Almost 3,000 join credit unions in AL and FL on 'Bank Transfer Day' survey shows
11/08/2011 03:59 pm
CUNA estimates that, based on the results of its survey, more than 40,000 consumers joined credit unions on Nov. 5, “Bank Transfer Day.” About $80 million was recorded in new savings. Estimates for all credit unions were developed based on responses to a survey sent to about 1,100 credit unions nationwide. The survey showed that credit unions in the southeast added almost 3,000 members and $5.5 million in new deposits. The breakdown by state is 720 new members in Alabama with $1.4 million in new deposits, while Florida credit unions added 2,030 members and $4.1 million in deposits.
Click here to view a complete list of the state estimates.
The survey indicates that about four in every five of larger credit unions signed up new members on Nov. 5 – some signing up hundreds on that day. Many respondents indicated that they kept branches open that were typically closed on Saturdays, and/or that they extended Saturday office hours generally.
Further, more than 60 percent of the credit unions reporting signing up new members on Nov. 5 also said they had made new loans on that day. CUNA estimates that, overall, those credit unions made about $90 million in new loans on “Bank Transfer Day,” to both new and existing members.
As not-for-profit cooperatives, credit unions typically offer better rates and lower fees compared to other financial institutions. CUNA estimates that consumers save annually $6.3 billion each year just by doing business with a credit union, an average of just under $70 per member.
“Any day is a good day to join a credit union, and consumers are welcome to explore their options with credit unions today and into the future,” said CUNA President and CEO Bill Cheney.
Cheney said the survey response indicates momentum that credit unions realized in the weeks leading up to “Bank Transfer Day” continued right into Nov. 5 itself, with a specific spike in membership on that day.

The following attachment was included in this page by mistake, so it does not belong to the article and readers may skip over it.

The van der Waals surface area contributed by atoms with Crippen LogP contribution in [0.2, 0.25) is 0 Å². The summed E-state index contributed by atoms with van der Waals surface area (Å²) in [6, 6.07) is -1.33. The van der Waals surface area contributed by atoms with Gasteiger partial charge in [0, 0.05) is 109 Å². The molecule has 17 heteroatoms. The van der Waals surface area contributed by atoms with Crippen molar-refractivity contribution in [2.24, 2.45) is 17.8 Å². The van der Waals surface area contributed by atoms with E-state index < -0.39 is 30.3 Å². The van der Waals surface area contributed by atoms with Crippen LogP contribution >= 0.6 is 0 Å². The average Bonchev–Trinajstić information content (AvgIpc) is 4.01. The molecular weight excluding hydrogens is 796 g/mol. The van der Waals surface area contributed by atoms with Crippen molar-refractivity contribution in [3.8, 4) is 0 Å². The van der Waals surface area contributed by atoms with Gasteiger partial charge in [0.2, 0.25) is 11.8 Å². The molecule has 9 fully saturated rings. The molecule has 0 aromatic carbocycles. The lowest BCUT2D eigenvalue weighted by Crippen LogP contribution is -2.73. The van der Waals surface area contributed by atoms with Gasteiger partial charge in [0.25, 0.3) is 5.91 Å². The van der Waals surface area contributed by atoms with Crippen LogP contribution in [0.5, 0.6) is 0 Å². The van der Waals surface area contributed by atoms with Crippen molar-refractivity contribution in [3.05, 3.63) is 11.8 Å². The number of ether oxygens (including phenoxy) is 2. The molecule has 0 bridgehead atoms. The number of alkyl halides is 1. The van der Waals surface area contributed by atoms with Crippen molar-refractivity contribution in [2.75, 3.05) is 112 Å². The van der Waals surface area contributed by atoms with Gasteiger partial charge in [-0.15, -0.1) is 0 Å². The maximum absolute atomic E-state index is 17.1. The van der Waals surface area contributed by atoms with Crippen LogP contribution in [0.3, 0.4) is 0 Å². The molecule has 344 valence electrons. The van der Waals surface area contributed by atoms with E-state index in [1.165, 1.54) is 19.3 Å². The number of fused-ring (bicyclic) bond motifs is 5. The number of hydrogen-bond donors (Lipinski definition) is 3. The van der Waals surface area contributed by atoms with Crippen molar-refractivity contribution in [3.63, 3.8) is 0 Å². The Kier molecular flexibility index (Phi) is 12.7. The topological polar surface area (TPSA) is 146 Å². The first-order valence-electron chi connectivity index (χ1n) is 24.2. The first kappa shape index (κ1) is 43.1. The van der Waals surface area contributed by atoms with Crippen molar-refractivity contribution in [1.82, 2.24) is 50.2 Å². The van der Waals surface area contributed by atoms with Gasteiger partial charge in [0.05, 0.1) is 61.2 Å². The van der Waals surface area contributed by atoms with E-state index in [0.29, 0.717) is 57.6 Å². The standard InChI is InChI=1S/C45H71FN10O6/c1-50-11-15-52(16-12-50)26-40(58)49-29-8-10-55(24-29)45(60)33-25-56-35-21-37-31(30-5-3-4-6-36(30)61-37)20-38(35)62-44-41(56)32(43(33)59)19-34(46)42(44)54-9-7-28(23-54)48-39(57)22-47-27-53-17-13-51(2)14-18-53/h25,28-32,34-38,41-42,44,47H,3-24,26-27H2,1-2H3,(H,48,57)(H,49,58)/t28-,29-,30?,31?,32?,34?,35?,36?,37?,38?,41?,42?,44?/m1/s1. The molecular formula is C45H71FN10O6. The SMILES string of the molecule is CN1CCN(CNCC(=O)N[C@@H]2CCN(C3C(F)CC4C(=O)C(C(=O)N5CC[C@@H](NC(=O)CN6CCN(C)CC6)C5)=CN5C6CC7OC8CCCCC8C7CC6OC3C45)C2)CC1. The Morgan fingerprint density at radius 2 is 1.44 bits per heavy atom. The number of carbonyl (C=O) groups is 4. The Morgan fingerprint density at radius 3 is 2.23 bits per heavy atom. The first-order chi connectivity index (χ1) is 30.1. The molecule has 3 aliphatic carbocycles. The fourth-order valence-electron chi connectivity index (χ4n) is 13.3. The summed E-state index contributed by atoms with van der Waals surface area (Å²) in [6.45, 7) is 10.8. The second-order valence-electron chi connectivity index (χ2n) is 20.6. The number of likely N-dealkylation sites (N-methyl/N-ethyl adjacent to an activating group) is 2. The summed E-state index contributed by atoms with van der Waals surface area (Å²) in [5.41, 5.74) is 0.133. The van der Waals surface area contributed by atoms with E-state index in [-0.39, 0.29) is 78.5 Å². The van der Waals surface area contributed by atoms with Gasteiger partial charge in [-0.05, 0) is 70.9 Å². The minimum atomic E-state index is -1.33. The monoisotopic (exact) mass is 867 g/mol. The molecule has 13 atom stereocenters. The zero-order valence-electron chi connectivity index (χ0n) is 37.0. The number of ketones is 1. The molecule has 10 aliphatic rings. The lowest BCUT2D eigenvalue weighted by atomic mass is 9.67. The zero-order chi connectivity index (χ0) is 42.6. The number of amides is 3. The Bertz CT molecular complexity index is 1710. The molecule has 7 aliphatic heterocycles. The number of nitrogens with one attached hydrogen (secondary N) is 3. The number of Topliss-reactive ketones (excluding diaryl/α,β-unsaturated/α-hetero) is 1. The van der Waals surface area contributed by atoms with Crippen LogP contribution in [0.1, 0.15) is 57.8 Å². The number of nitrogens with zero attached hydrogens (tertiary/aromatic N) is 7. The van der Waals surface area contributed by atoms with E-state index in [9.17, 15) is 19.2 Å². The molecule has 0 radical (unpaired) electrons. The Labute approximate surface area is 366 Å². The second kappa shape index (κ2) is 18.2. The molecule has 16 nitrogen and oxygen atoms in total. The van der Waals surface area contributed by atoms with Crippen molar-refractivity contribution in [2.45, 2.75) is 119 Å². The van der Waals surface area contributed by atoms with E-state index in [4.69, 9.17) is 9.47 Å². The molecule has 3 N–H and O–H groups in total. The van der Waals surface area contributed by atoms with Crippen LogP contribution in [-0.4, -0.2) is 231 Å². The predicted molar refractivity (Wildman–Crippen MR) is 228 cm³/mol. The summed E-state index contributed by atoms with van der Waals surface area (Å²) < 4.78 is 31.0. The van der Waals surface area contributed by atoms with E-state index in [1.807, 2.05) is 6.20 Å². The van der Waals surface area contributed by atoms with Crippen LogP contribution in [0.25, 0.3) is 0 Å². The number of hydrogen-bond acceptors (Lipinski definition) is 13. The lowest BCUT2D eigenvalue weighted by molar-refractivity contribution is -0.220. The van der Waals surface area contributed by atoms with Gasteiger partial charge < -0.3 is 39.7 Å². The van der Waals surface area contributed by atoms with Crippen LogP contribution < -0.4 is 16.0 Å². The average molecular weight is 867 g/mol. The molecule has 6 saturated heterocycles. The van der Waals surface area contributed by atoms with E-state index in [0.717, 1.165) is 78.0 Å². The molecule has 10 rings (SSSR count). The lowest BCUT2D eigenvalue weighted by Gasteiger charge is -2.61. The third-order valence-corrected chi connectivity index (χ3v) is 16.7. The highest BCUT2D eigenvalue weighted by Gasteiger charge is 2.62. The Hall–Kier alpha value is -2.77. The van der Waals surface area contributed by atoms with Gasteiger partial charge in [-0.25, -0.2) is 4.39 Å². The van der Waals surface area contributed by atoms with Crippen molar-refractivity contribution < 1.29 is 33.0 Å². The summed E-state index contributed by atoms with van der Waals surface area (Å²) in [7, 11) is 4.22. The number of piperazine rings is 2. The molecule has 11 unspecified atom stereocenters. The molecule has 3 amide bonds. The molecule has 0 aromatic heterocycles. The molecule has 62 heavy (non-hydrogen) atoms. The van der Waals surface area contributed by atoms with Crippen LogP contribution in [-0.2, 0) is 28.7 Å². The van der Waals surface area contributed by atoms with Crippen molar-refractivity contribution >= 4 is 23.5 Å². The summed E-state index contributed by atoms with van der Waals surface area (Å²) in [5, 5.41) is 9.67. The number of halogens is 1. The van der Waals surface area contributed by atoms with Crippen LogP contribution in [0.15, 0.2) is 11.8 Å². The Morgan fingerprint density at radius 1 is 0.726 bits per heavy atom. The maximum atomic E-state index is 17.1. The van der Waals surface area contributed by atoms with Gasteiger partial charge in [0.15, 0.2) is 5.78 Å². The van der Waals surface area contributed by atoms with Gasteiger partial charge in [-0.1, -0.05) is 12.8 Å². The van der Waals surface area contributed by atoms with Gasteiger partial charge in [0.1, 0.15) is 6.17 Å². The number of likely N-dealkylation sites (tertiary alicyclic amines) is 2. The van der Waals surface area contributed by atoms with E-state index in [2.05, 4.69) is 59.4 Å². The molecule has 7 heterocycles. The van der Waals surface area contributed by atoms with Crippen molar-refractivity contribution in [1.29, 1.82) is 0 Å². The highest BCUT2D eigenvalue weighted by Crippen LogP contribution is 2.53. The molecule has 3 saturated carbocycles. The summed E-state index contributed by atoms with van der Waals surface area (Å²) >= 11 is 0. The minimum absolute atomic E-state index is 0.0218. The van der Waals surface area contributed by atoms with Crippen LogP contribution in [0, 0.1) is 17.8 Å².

“Since Sept. 29 – the day Bank of America announced its now-rescinded monthly $5 debit card fee – average estimated membership increases nationally were around 20,000 new members each day, “ Cheney said. “On Saturday, consumers doubled the pace. It’s clear that consumers kept up their interest in credit unions.”
Cheney also noted that many credit unions reported an increase in accounts and members in the week leading up to Nov. 5, as well as throughout the month of October. (CUNA reported last week that, based on the results of an earlier survey, it estimates that 650,000 consumers joined credit unions between Sept. 29 and the first week of November.)
“Consumers should be given credit for being smart about what to do with their money,” Cheney said. “Many obviously did not wait for a specific day, but took the time to make the change to a credit union in a deliberate manner. Consumers made a smarter choice.”
For example, the CUNA survey indicates that not all credit unions realized overwhelming activity on Nov. 5. “The activity volume was typical,” wrote one respondent from Ohio. “We did not see any real boost from Bank Transfer Day given that none of the large banks that were initially planning to introduce debit card fees have a presence in our market.”
But many others reported a steady stream of new members. “We opened 60 percent more accounts than we normally do in a good week,” wrote one respondent from Georgia.
“We took 6 mortgage loan and 4 auto loan applications from the new members,” wrote another credit union commenter from Illinois about activity on Nov. 5.
Cheney said the additional lending credit unions realized on Saturday was an especially encouraging sign, for credit unions and consumers. “This nation needs more economic activity to get back on its feet; credit unions are ready and willing to help gets things moving. Perhaps credit unions and their new members got things started on Nov. 5.”
An overview of the methodology for the Bank Transfer Day survey can be found by
What did your credit union do for Bank Transfer Day? Let us know by sending stories or pictures to